Although all birds rely on internal fertilization for reproduction, the males of just 3% of bird species actually possess penises —instead, males and females alike invert and bring together their cloacas, a basic opening through which all the birds' various bodily emissions pass.
That's particularly strange, because male birds do have the genetic coding necessary for a penis, and they do briefly have genitalia as embryos. But during their development, a genetic programs of sorts is triggered that cuts off the cell growth for the penis, and by the time the males are born, only a rudimentary vestige is left over. According to researchers from the University of Florida, the key gene here is known as Bmp4, which is active in species like chickens that do undergo this transformation but not found in the small number of bird species, such as ducks and emus, that retain normal penises. In a statement, team member Martin Cohn discusses the finding:
"Regulation of the balance between cell proliferation and cell death is essential for controlled growth and development. Too much cell division or too little cell death can lead to overgrowth or mis-regulated growth, as in cancer. If the balance is tipped in the other direction, deficient cell division or excess cell death can lead to underdevelopment or even absence of a tissue or organ. Our discovery shows that reduction of the penis during bird evolution occurred by activation of a normal mechanism of programmed cell death in a new location, the tip of the emerging penis.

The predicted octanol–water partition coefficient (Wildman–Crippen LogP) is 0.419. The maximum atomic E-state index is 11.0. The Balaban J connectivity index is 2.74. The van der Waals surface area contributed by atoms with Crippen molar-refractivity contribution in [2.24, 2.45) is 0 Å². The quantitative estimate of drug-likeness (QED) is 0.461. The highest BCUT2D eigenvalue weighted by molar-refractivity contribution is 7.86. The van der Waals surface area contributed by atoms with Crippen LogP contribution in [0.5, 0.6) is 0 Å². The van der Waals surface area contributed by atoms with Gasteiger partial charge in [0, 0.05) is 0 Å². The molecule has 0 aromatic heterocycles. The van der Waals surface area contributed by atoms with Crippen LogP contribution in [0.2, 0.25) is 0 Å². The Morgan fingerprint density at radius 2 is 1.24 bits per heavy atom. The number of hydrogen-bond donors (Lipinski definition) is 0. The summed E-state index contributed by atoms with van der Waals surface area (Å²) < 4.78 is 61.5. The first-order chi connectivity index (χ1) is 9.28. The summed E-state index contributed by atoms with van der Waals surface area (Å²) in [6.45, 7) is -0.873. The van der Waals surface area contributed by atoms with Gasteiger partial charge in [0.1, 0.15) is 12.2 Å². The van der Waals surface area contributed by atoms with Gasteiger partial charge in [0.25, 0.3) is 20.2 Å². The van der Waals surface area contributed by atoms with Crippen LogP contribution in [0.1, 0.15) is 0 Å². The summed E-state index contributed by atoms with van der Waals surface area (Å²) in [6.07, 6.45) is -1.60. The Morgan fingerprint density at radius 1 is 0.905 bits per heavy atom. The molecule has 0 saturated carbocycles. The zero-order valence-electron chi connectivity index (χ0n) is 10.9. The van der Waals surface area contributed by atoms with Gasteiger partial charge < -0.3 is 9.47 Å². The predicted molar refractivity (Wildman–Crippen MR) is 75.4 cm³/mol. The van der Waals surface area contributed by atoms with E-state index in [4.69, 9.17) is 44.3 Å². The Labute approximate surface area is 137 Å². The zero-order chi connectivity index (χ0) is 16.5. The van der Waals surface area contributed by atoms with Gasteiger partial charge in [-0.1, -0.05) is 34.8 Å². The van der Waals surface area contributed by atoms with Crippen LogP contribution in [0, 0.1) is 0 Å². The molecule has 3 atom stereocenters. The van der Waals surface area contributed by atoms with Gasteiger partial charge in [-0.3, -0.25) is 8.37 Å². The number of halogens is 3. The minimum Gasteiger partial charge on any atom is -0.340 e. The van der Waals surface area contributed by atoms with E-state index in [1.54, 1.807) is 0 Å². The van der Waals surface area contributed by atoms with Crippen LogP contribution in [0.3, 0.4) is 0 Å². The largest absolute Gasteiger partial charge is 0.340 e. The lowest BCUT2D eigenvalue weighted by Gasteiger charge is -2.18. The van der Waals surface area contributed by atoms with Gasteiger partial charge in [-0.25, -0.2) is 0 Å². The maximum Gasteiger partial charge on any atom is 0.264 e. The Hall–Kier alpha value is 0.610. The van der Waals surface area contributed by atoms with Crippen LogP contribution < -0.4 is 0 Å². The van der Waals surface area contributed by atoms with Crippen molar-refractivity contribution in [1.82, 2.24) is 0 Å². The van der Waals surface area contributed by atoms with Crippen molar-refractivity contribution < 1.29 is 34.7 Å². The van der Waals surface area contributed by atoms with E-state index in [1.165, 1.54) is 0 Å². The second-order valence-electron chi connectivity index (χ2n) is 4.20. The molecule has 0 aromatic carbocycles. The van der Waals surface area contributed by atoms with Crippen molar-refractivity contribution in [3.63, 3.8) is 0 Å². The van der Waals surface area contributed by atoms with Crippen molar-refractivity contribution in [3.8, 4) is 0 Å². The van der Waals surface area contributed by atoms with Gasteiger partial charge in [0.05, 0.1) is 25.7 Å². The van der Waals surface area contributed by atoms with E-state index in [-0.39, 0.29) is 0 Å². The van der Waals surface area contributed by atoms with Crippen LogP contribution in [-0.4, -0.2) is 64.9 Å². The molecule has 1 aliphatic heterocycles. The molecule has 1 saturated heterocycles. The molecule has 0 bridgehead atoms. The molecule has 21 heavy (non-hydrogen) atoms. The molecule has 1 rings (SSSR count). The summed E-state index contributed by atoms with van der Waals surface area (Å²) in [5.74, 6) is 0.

"Genitalia are one of the fastest-evolving organs in animals, from mollusks to mammals. It is also the case that genitalia are affected by birth defects more than almost any other organ. Dissecting the molecular basis of the naturally occurring variation generated by evolution can lead to discoveries of new mechanisms of embryonic development, some of which are totally unexpected. This allows us to not only understand how evolution works but also gain new insights into possible causes of malformations."
But just why do the males of so many bird species lose their penises? There's no clear evolutionary advantage for this, but the researchers speculate that this provides the females far more choice when it comes to reproductive partners, and that in turn presumably makes for more successful species overall. However, that's only a preliminary explanation—for now, the simple fact that birds have genetic programs that shrivel away their penises seems like more than enough news for one day.